Burgers aside, the beer garden is quite nice as it is at the very inside of the square away from the crowds and there are not many places serving Sam Adams, so that’s definitely points in my book. Although I haven’t tried any of the food inside, if you can’t make a burger then there is little chance the food inside will be any better. Go for the beers and avoid the burgers.

Beer DeLuxe
Federation Square


Picture by Michael Blamey (who has a different Melbourne photo on his site every day)

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Smiley leaves Intersection Cafe

You will probably have no idea what I am talking about unless you go (or have recently gone) to Melbourne Uni or live in the Carlton-ish area.

Intersection Cafe is a souvlaki/pizza/fried food cafe located in Carlton on the corner of Lygon and Elgin street. It is an institution to Melbourne Uni students as the place to eat after the pub. In previous years, they offered half price pizzas on Thursdays causing huge lines for food and even opened a bar upstairs. Sadly, the man behind the operation, Alex or Smiley to locals is leaving the business.

Currently on Facebook, there is a group called the “Smiley’s (intersection cafe) appreciation society” with a massive 288 members. On there you can post your best Smiley deal; the most amount of food for the least amount of money. Throughout the years, many people, myself included have gotten some great late night deals. Once I even got some pizza for free.

Sadly, all good things have to come to an end. Just as Naughton’s is missed by locals, Smiley will go down as a Carlton and Melbourne Uni legend.

Facebook: Smiley’s (intersection cafe) appreciation society

Picture by Jude Newton

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I’ve found my poison … Norsiah’s Kitchen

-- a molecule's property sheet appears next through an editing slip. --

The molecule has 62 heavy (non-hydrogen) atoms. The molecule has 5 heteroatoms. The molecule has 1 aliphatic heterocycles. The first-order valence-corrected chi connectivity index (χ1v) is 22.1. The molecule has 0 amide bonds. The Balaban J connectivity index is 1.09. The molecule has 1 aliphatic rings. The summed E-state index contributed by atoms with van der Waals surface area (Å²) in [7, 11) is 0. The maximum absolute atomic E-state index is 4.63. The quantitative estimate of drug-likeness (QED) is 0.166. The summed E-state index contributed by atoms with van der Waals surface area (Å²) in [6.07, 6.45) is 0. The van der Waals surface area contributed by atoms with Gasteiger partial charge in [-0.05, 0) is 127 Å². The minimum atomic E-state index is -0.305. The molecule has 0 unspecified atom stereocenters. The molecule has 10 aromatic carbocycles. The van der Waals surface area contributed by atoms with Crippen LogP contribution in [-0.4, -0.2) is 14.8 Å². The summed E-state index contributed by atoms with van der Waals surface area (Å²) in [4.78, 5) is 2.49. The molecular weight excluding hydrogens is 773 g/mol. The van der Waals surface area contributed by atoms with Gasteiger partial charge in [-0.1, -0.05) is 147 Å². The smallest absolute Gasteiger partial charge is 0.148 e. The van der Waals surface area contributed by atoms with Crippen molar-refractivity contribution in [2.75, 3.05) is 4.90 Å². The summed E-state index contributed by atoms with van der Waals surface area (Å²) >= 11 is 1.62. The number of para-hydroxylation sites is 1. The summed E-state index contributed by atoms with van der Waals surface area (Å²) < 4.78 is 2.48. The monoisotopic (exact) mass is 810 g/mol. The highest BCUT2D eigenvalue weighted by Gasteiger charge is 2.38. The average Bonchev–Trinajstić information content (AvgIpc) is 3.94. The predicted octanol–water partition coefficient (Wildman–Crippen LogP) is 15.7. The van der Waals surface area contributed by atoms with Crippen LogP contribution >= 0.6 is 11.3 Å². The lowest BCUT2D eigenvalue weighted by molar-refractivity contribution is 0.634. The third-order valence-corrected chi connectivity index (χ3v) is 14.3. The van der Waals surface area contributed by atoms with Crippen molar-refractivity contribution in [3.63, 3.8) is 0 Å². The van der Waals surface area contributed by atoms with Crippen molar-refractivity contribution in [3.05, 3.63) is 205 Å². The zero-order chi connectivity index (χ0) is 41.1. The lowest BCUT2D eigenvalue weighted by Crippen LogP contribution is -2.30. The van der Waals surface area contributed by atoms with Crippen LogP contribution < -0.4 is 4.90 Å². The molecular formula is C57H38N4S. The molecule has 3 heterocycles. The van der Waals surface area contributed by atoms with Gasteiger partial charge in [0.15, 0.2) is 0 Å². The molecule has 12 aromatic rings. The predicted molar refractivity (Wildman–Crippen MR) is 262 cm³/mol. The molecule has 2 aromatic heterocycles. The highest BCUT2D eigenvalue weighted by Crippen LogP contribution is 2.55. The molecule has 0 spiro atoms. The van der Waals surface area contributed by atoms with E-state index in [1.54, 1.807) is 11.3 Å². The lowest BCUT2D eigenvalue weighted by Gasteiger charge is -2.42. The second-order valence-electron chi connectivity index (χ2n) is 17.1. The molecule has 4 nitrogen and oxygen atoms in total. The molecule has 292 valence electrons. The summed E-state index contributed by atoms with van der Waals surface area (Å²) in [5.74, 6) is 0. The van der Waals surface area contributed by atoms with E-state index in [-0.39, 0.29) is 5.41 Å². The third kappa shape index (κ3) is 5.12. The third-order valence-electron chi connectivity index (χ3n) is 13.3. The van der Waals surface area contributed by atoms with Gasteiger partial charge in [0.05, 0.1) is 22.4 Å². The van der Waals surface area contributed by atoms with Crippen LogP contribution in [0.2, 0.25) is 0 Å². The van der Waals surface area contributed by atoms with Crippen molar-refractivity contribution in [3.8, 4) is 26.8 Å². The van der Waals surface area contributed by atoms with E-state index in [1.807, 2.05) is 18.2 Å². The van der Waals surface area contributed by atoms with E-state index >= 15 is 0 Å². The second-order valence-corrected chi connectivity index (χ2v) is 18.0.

I’ve found my poison and its called Norsiah’s Kitchen. Located opposite Lincoln Square, in Carlton, it is close to Melbourne Uni, a stone’s throw away from the Royal Women’s Hospital.

They serve authentic Malaysian cuisine, cooked in a home-styled manner. My favourite dishes are the curry chicken dishes, nasi lemak as well as the roti prata. Especially on cold wintery nights, the spicy nature of the food keeps me warm.

The kitchen is sparse but clean; grab your own utensils and water from the fridge but the food is the reason why people (mainly students) keep going back. Average price of a meal is around $6.50 – $7.50.

What’s your poison?

Norsiah’s Kitchen
604 Swanston Street
Carlton 3053

“open” Public space vs. malls

Part of the Melbourne Conversation, where the research was into the Transnational & Temporary, was the use of public space. Why is it that malls like Melbourne Central or QV were much more populated, as opposed to parks like Lincoln Square, the State Library (when there was grass), and so forth.

I think many doing the study, haven’t actually studied foreign geography closely enough. Where do the 37% (or 50% if looking at the northern fringes – does this include Melbourne Central/QV? Where exactly does this fringe end? – if Figure 1 was online, its safe to assume the area around RMIT (Latrobe) to UniMelb) of students from overseas come from? Indonesia, Singapore, Malaysia, Hong Kong, Vietnam, mainly (going from memory, afaik – I’m sure there are more, but the major classification stated by the researchers seemed to be these).

Is there a park culture in Indonesia, Singapore, Malaysia, Hong Kong or Vietnam? Having been to four out of the five countries in that list, I can assure you that nobody hangs out in parks. The idea of sitting down on the greens, in the humid sweltering heat, is just not fun. You hit up malls and shopping strips. Air-conditioning is good (same can be said for the heating, here, I guess).

Its only normal that if you’ve grown up spending time in malls, you’d do the same when you go overseas. The park is foreign, as a culture.

Is the solution having little seats below a shady tree? (suggested last night) I don’t think so. Will the use of open public space like parks make them more community members? Or should change be embraced, in where we head for a mall culture?

Years ago (and this was not long ago – 5 years is a good bet), Melbourne didn’t know of Starbucks, Gloria Jeans, or Coffee Bean. Coffee, was to be had at small corner cafes. Now, does anyone want to count the density of coffee joints on Swanston St., for example? Changing culture, has led to a new, more commercialized coffee culture.

Any guesses as to why we have such changing culture? You guessed right, it came from the mall culture that the overseas students brought with them. Businesses recognize this – change is the only constant, and we’re all in it to make a profit. However, some people are still holding on tightly to the past.